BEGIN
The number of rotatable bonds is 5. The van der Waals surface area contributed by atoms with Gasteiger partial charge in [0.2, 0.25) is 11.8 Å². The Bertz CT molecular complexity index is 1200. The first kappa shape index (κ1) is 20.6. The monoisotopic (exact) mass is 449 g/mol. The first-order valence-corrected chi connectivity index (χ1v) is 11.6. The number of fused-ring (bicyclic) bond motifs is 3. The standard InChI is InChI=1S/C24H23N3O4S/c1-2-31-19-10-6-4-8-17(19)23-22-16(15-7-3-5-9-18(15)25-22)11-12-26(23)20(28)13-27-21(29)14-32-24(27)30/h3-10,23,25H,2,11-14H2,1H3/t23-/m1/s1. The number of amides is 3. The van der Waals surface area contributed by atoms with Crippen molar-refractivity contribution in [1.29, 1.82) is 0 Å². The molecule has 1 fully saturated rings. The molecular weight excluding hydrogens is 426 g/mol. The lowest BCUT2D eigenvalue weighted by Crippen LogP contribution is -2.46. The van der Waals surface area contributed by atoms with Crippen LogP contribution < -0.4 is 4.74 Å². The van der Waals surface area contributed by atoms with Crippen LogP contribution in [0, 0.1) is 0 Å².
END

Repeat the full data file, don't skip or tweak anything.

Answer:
The number of rotatable bonds is 5. The van der Waals surface area contributed by atoms with Gasteiger partial charge in [0.2, 0.25) is 11.8 Å². The Bertz CT molecular complexity index is 1200. The first kappa shape index (κ1) is 20.6. The monoisotopic (exact) mass is 449 g/mol. The first-order valence-corrected chi connectivity index (χ1v) is 11.6. The number of fused-ring (bicyclic) bond motifs is 3. The standard InChI is InChI=1S/C24H23N3O4S/c1-2-31-19-10-6-4-8-17(19)23-22-16(15-7-3-5-9-18(15)25-22)11-12-26(23)20(28)13-27-21(29)14-32-24(27)30/h3-10,23,25H,2,11-14H2,1H3/t23-/m1/s1. The number of amides is 3. The van der Waals surface area contributed by atoms with Crippen molar-refractivity contribution in [1.29, 1.82) is 0 Å². The molecule has 1 fully saturated rings. The molecular weight excluding hydrogens is 426 g/mol. The lowest BCUT2D eigenvalue weighted by Crippen LogP contribution is -2.46. The van der Waals surface area contributed by atoms with Crippen LogP contribution < -0.4 is 4.74 Å². The van der Waals surface area contributed by atoms with Crippen LogP contribution in [0, 0.1) is 0 Å².